Neither Buddhism nor psychotherapy seeks to eradicate the ego. To do so would render us either helpless or psychotic. We need our egos to navigate the world, to regulate our instincts, to exercise our executive function, and to mediate the conflicting demands of self and other. The therapeutic practices of both Buddhism and psychotherapy are often used to build up the ego in just these ways. When someone is depressed or suffers from low self-esteem because he or she has been mistreated, for example, therapy must focus on repairing a battered ego. Similarly, many people have embraced the meditation practices of the East to help build up their self-confidence. Focus and concentration diminish stress and anxiety and help people adapt to challenging home and work environments. Meditation has found a place in hospitals, on Wall Street, in the armed forces, and in sports arenas, and much of its benefit lies in the ego strength it confers by giving people more control over their minds and bodies. The ego-enhancing aspects of both of these approaches are not to be minimized. But ego enhancement, by itself, can get us only so far.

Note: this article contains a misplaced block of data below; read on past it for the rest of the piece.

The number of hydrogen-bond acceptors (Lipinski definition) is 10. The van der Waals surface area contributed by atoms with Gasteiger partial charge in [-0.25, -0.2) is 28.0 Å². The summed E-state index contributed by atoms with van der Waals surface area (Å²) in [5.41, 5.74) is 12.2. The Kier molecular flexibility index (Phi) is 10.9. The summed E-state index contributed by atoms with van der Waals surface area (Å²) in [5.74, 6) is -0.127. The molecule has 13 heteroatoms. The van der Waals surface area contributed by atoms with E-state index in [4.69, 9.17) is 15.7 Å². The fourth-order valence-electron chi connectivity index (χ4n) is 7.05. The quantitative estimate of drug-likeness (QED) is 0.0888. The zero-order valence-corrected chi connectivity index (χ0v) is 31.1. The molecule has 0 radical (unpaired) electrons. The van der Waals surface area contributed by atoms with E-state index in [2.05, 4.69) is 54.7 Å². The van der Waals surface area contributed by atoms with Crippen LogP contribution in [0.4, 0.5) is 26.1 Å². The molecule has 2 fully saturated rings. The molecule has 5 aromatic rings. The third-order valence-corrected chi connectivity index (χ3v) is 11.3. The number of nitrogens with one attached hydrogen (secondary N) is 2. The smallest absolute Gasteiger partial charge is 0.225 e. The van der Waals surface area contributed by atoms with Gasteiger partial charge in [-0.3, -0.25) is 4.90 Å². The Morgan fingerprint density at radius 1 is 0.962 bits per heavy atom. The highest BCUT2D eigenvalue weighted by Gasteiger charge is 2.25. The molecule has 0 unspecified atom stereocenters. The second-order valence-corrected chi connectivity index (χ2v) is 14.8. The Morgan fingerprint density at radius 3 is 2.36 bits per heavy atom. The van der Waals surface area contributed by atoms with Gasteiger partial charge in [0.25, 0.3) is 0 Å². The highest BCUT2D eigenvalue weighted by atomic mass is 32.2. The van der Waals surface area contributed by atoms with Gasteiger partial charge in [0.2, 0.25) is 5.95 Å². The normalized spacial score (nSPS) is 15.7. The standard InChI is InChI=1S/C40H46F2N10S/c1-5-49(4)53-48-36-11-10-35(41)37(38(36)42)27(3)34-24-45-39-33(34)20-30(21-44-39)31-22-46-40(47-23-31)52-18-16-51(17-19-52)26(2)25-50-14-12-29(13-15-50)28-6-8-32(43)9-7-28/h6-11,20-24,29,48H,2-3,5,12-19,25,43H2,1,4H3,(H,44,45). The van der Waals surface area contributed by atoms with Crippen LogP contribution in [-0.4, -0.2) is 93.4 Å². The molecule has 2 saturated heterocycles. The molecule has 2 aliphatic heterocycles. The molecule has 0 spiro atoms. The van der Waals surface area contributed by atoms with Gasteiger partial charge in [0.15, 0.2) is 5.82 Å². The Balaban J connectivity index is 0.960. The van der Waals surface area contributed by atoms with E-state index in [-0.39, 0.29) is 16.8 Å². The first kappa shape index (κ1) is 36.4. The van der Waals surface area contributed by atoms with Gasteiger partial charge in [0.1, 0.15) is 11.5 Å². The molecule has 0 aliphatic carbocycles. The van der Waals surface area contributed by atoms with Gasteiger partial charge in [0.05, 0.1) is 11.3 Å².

Both Western psychotherapy and Buddhism seek to empower the observing “I” over the unbridled “me.” They aim to rebalance the ego, diminishing self-centeredness by encouraging self-reflection. They do this in different, although related, ways and with different, although related, visions. For Freud, free association and the analysis of dreams were the primary methods. By having his patients lie prone and stare into space while saying whatever came to mind, he shifted the usual equilibrium of the ego toward the subjective. Although few people lie on the couch anymore, this kind of self-reflection remains one of the most therapeutic aspects of psychotherapy. People learn to make room for themselves, to be with uncomfortable emotional experiences, in a more accepting way. They learn to make sense of their internal conflicts and unconscious motivations, to relax against the strain of the ego’s perfectionism.